“We're trying to catch tuna, mackerel, and other pelagics from the rocks and we’re constantly getting hammered by waves and hooking solid fish ... Basically our average days fishing were so much more exciting then a whole season of the best fishing shows on the telly, so a light just went off in our heads and we said we gotta make a fishing show.”
Bill Roth
HH-60G Pave Hawk helicopters were loaded onto a C-5M Super Galaxy on Monday, Jan. 26, 2015, as family and friends said their good-bye's to some of the personnel from the 210th Rescue Squadron, maintenance squadrons and support personnel with the Alaska Air National Guard’s 176th Wing who began to deploy from Joint Base Elmendorf-Richardson in support of Operation Enduring Freedom.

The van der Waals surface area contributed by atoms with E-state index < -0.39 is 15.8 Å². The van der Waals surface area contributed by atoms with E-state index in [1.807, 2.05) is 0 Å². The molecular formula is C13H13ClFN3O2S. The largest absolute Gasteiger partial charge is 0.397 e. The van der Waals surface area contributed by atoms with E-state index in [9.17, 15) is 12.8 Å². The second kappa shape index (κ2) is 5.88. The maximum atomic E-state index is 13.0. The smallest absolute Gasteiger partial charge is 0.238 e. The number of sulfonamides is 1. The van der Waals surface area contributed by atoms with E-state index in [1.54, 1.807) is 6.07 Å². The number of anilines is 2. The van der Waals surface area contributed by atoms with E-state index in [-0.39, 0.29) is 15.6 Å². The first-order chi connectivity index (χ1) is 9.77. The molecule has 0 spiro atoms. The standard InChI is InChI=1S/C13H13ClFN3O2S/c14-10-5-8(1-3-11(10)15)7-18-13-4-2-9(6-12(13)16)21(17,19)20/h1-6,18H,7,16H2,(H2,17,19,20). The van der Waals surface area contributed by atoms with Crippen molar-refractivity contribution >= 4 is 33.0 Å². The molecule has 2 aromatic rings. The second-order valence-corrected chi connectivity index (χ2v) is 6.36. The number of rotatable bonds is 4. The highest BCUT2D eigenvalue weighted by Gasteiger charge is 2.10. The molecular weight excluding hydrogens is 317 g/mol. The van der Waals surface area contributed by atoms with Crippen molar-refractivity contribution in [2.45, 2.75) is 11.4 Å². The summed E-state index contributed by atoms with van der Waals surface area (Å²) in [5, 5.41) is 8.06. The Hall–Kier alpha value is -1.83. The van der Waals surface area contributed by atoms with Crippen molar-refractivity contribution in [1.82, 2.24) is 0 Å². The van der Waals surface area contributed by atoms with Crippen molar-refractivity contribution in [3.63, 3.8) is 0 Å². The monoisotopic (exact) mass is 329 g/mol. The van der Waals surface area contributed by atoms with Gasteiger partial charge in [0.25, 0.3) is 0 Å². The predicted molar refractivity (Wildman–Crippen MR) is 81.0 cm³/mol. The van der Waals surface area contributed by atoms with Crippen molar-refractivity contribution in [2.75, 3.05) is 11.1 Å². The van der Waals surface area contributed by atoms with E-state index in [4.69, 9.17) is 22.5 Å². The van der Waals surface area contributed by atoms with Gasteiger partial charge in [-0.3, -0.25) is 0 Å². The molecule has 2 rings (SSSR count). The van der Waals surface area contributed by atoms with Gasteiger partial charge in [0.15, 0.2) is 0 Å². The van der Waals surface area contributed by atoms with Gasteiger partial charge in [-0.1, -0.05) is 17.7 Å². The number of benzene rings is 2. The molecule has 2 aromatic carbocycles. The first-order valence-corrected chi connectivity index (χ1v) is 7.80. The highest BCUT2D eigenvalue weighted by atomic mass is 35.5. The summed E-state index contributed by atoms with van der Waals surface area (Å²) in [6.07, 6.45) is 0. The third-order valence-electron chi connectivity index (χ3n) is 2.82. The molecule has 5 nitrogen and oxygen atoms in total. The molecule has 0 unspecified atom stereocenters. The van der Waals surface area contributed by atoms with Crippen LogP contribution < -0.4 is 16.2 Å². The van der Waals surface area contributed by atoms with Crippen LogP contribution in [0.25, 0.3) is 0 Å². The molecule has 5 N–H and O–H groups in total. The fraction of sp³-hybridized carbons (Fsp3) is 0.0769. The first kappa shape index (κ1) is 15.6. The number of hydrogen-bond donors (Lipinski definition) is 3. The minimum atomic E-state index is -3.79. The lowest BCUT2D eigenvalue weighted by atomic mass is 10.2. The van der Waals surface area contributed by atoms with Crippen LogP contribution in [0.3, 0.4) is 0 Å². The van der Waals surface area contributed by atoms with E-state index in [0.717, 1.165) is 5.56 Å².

Tara Young
The Alaska Cannabis Club plans to open a medical marijuana dispensary on Feb. 24, the day recreational marijuana is legalized in Alaska, owner Charlo Greene said Thursday. But will it be legal?
Beth Bragg
Competitors ran 48 laps while competing in the Half Marathon at The Dome on Sunday, Jan. 25, 2015.
Bob Hallinen
High school athletes take part in the freestyle cross country ski race at Kincaid Park in Anchorage on Saturday, January 24, 2015. The boys raced 4 laps for 10.2 kilometers and the girls raced 3 laps for 7.6 kilometers. 
Alaska Dispatch News
The nation’s northernmost national park says its new management plan will have to consider the effects of a new industrial road to the mining district of Ambler, the first road that would be constructed within its Maryland-sized boundaries.